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Roads & Erosion

What you can do to help maintain our roadways:

Prairie View Estates is served by a system of concrete (other than Old Prairie du Chien Road, which is blacktopped) roadways that were built during various stages of the subdivision's development. Over time, the relentless force of nature has created issues that have require continuing maintenance.

The original erosion control design for PVE, created by MMS Engineers, calls for grassy roadsides sloped in such a way as to encourage runoff to flow into swales located in homeowner yards. These swales, which require suitably sized culverts beneath driveways, empty into ravines. In areas where this design was robustly implemented and maintained, erosion has been minimal. However, lawns without this design in place, and even some with seemingly suitable swales in place (especially those located along steep hills) remain vulnerable. 

For example, when it rains or when the snow melts, runoff picks up velocity as it flows downhill, finding its way into roadside gaps that tend to expand and contract as the soil reacts to changing temperatures. In this way runoff seeps into weak spots and creates small erosion holes. If these holes are not filled, they get bigger from succeeding rains or snow melt. Sooner or later, a void evolves beside or beneath the concrete. Along hilly stretches especially, these voids enlarge over time and must be addressed to preserve the road's integrity.

Other vulnerable spots include cracks in the concrete or inadequately sealed driveways abutting the street. Runoff can seep through, potentially creating voids along the road or beneath the street.



PVE HOA relies on volunteer participation by homeowners. Even those not currently serving on the board or one of its committees can help. For example, if erosion occurs along the roadside fronting your property, you strongly encouraged to fix the problem so it doesn't get worse. If you're not sure what to do, please ask a member of the board or roads committee.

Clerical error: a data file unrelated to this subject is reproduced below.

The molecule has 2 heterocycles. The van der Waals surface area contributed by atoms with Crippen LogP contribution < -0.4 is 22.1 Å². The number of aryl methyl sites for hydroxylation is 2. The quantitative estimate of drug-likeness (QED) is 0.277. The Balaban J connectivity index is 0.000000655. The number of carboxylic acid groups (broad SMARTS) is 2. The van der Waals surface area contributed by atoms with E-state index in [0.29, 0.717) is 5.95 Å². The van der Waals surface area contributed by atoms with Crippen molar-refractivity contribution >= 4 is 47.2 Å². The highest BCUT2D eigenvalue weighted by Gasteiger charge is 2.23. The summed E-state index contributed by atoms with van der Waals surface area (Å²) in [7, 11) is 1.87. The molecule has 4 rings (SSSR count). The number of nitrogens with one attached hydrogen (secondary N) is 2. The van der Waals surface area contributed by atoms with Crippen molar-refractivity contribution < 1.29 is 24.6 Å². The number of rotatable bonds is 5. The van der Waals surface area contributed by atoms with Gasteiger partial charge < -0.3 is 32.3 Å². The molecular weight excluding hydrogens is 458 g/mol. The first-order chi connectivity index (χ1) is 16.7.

If your driveway becomes an inlet for runoff because the material used to fill the gap between the driveway and the street deteriorates, take action. Kill weeds in the gap and clean it out (a power washer is ideal but not mandatory). Apply gap filler, ideally even with the level of the road. Various types of gap fillers and liquid sealants are available in hardware outlets. Some sealants are more "liquid" than others. Self-leveling sealants work well on level surfaces; slightly thicker sealants are available for raised/non-level surfaces.



Maintaining our roads system requires every homehowner to pay attention to potential problems. This includes filling roadside erosion holes with dirt, sod, or concrete topped by grass seed. Even the smallest of holes only get bigger over time.

To fill a small erosion hole, consider tightly compacting the hole with dirt or bits of sod, topping with grass seed. To fill a void that has evolved beneath the street, a common treatment is to first dig out the surrounding ground to create a formed cavity, and then pack gravel or dry concrete into the void. Apply gravel or dry concrete only up to the bottom level of the concrete street slab. This will allow enough dirt or sod to be placed on top so that grass seed will take root.

You don't necessarily need to add water to the dry concrete as nature will do the trick.

New grass seed/fertilizer should be covered with straw (gently tamped down) or pinned matting to stablize against erosion. Daily, moderate sprinkling should be practiced for two weeks to help the grass take root.

Unfortunately, experience has shown that one attempt to fill a small hole with dirt or sod might not be enough. If a hard rain washes away your initial effort, try again until the grass takes root. Persistence pays!

If you have questions about erosion issues anywhere within the subdivision, please contact a member of the PVE board or roads committee.

PVE roads right-of-way

PVE's roads right-of-way is defined via "plats" filed by the subdivision's developer with Johnson County. These plats show the "road area" (or total roads right-of -way) to be 60 ft. wide.

PVE's concrete roads are poured 24-ft. wide, making PVE's right-of way beyond each side of the road's edge 18 ft. (60 minus 24 = 36 divided by 2 = 18).

There is a 10 ft. utilities right-of-way off each side of the roadway's outer edge.

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